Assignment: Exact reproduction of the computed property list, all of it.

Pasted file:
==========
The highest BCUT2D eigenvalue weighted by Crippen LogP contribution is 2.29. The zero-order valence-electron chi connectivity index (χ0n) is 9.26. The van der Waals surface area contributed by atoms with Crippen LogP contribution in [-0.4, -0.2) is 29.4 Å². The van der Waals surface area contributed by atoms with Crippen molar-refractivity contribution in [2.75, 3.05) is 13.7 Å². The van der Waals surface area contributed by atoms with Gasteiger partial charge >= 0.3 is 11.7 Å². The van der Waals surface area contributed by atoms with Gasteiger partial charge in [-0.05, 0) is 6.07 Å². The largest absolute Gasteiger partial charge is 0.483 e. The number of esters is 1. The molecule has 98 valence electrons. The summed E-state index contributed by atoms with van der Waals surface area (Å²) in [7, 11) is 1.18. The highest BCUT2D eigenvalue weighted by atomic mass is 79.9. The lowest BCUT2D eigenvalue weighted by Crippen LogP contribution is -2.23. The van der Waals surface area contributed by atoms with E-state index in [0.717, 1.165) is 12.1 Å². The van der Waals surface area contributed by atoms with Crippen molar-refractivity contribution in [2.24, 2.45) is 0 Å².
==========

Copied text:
The highest BCUT2D eigenvalue weighted by Crippen LogP contribution is 2.29. The zero-order valence-electron chi connectivity index (χ0n) is 9.26. The van der Waals surface area contributed by atoms with Crippen LogP contribution in [-0.4, -0.2) is 29.4 Å². The van der Waals surface area contributed by atoms with Crippen molar-refractivity contribution in [2.75, 3.05) is 13.7 Å². The van der Waals surface area contributed by atoms with Gasteiger partial charge >= 0.3 is 11.7 Å². The van der Waals surface area contributed by atoms with Gasteiger partial charge in [-0.05, 0) is 6.07 Å². The largest absolute Gasteiger partial charge is 0.483 e. The number of esters is 1. The molecule has 98 valence electrons. The summed E-state index contributed by atoms with van der Waals surface area (Å²) in [7, 11) is 1.18. The highest BCUT2D eigenvalue weighted by atomic mass is 79.9. The lowest BCUT2D eigenvalue weighted by Crippen LogP contribution is -2.23. The van der Waals surface area contributed by atoms with E-state index in [0.717, 1.165) is 12.1 Å². The van der Waals surface area contributed by atoms with Crippen molar-refractivity contribution in [2.24, 2.45) is 0 Å².